Document Type

Article

Publication Date

5-17-2022

Publication Title

Neurosurgery

Abstract

BACKGROUND: Early ambulation is considered a key element to Enhanced Recovery After Surgery protocol after spine surgery.

OBJECTIVE: To investigate whether ambulation less than 8 hours after elective spine surgery is associated with improved outcome.

METHODS: The Michigan Spine Surgery Improvement Collaborative database was queried to track all elective cervical and lumbar spine surgery between July 2018 and April 2021. In total, 7647 cervical and 17 616 lumbar cases were divided into 3 cohorts based on time to ambulate after surgery: (1) <8 hours, (2) 8 to 24 hours, and (3) >24 hours.

RESULTS: For cervical cases, patients who ambulated 8 to 24 hours (adjusted odds ratio [aOR] 1.38; 95% CI 1.11-1.70; P = .003) and >24 hours (aOR 2.20; 95% CI 1.20-4.03; P = .011) after surgery had higher complication rate than those who ambulated within 8 hours of surgery. Similar findings were noted for lumbar cases with patients who ambulated 8 to 24 hours (aOR 1.31; 95% CI 1.12-1.54; P < .001) and >24 hours (aOR 1.96; 95% CI 1.50-2.56; P < .001) after surgery having significantly higher complication rate than those ambulated <8 hours after surgery. Analysis of secondary outcomes for cervical cases demonstrated that <8-hour ambulation was associated with home discharge, shorter hospital stay, lower 90-day readmission, and lower urinary retention rate. For lumbar cases, <8-hour ambulation was associated with shorter hospital stay, satisfaction with surgery, lower 30-day readmission, home discharge, and lower urinary retention rate.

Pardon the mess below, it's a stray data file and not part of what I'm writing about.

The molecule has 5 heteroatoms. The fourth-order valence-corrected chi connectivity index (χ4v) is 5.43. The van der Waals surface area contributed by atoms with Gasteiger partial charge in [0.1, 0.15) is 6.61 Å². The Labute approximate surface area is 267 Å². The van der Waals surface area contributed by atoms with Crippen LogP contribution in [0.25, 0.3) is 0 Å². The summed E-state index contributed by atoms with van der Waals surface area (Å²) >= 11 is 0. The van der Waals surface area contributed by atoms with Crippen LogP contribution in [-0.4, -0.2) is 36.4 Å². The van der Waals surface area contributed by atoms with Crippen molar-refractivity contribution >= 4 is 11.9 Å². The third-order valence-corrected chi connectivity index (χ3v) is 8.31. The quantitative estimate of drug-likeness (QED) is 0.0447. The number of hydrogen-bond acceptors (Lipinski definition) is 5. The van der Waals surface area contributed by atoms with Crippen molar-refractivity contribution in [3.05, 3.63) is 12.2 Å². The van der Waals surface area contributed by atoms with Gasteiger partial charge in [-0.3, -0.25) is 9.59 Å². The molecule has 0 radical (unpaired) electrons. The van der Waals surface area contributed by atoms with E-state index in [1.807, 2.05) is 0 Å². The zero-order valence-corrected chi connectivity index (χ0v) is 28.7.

CONCLUSION: Ambulation within 8 hours after surgery is associated with significant improved outcome after elective cervical and lumbar spine surgery.

PubMed ID

35550477

ePublication

ePub ahead of print

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